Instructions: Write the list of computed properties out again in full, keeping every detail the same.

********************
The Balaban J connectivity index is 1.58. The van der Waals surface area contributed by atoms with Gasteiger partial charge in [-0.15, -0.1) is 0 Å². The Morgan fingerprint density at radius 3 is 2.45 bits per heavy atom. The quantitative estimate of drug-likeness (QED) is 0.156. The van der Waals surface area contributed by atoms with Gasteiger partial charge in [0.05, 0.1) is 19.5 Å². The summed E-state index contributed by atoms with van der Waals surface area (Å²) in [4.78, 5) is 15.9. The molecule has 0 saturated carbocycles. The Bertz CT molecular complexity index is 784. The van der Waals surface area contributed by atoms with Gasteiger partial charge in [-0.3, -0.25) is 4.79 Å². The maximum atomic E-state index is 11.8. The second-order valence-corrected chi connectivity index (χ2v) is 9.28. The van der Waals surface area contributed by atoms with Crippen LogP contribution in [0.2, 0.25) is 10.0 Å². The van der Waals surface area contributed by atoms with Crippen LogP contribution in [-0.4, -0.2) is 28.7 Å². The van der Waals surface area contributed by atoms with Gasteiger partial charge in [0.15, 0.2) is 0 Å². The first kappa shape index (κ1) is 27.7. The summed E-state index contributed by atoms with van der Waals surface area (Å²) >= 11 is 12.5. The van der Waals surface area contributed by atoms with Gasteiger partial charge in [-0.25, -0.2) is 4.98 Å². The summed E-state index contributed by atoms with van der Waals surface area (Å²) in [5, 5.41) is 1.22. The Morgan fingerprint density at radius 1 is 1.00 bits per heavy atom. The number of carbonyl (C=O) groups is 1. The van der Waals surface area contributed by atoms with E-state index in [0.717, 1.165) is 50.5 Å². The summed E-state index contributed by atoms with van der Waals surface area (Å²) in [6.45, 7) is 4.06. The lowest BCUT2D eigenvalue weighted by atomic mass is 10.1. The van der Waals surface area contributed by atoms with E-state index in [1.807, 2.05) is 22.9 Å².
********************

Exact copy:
The Balaban J connectivity index is 1.58. The van der Waals surface area contributed by atoms with Gasteiger partial charge in [-0.15, -0.1) is 0 Å². The Morgan fingerprint density at radius 3 is 2.45 bits per heavy atom. The quantitative estimate of drug-likeness (QED) is 0.156. The van der Waals surface area contributed by atoms with Gasteiger partial charge in [0.05, 0.1) is 19.5 Å². The summed E-state index contributed by atoms with van der Waals surface area (Å²) in [4.78, 5) is 15.9. The molecule has 0 saturated carbocycles. The Bertz CT molecular complexity index is 784. The van der Waals surface area contributed by atoms with Gasteiger partial charge in [-0.3, -0.25) is 4.79 Å². The maximum atomic E-state index is 11.8. The second-order valence-corrected chi connectivity index (χ2v) is 9.28. The van der Waals surface area contributed by atoms with Crippen LogP contribution in [0.2, 0.25) is 10.0 Å². The van der Waals surface area contributed by atoms with Crippen LogP contribution in [-0.4, -0.2) is 28.7 Å². The van der Waals surface area contributed by atoms with Gasteiger partial charge in [0.15, 0.2) is 0 Å². The first kappa shape index (κ1) is 27.7. The summed E-state index contributed by atoms with van der Waals surface area (Å²) >= 11 is 12.5. The van der Waals surface area contributed by atoms with Gasteiger partial charge in [-0.25, -0.2) is 4.98 Å². The summed E-state index contributed by atoms with van der Waals surface area (Å²) in [5, 5.41) is 1.22. The Morgan fingerprint density at radius 1 is 1.00 bits per heavy atom. The number of carbonyl (C=O) groups is 1. The van der Waals surface area contributed by atoms with E-state index in [0.717, 1.165) is 50.5 Å². The summed E-state index contributed by atoms with van der Waals surface area (Å²) in [6.45, 7) is 4.06. The lowest BCUT2D eigenvalue weighted by atomic mass is 10.1. The van der Waals surface area contributed by atoms with E-state index in [1.807, 2.05) is 22.9 Å².